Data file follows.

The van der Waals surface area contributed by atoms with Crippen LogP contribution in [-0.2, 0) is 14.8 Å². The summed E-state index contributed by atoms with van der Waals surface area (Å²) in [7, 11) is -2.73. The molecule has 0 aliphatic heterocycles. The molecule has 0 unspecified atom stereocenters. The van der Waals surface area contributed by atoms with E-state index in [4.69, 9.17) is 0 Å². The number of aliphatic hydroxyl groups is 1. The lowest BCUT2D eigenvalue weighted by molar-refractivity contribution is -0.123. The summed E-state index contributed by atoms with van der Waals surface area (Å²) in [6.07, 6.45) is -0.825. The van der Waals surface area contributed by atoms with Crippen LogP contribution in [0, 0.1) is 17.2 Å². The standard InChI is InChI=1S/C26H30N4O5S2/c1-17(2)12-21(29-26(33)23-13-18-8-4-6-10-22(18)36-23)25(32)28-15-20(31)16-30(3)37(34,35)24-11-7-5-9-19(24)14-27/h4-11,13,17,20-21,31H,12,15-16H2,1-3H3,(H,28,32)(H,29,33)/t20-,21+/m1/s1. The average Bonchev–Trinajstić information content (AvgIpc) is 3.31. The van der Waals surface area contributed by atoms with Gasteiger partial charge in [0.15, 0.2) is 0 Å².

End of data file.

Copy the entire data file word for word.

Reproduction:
The van der Waals surface area contributed by atoms with Crippen LogP contribution in [-0.2, 0) is 14.8 Å². The summed E-state index contributed by atoms with van der Waals surface area (Å²) in [7, 11) is -2.73. The molecule has 0 aliphatic heterocycles. The molecule has 0 unspecified atom stereocenters. The van der Waals surface area contributed by atoms with E-state index in [4.69, 9.17) is 0 Å². The number of aliphatic hydroxyl groups is 1. The lowest BCUT2D eigenvalue weighted by molar-refractivity contribution is -0.123. The summed E-state index contributed by atoms with van der Waals surface area (Å²) in [6.07, 6.45) is -0.825. The van der Waals surface area contributed by atoms with Crippen LogP contribution in [0, 0.1) is 17.2 Å². The standard InChI is InChI=1S/C26H30N4O5S2/c1-17(2)12-21(29-26(33)23-13-18-8-4-6-10-22(18)36-23)25(32)28-15-20(31)16-30(3)37(34,35)24-11-7-5-9-19(24)14-27/h4-11,13,17,20-21,31H,12,15-16H2,1-3H3,(H,28,32)(H,29,33)/t20-,21+/m1/s1. The average Bonchev–Trinajstić information content (AvgIpc) is 3.31. The van der Waals surface area contributed by atoms with Gasteiger partial charge in [0.15, 0.2) is 0 Å².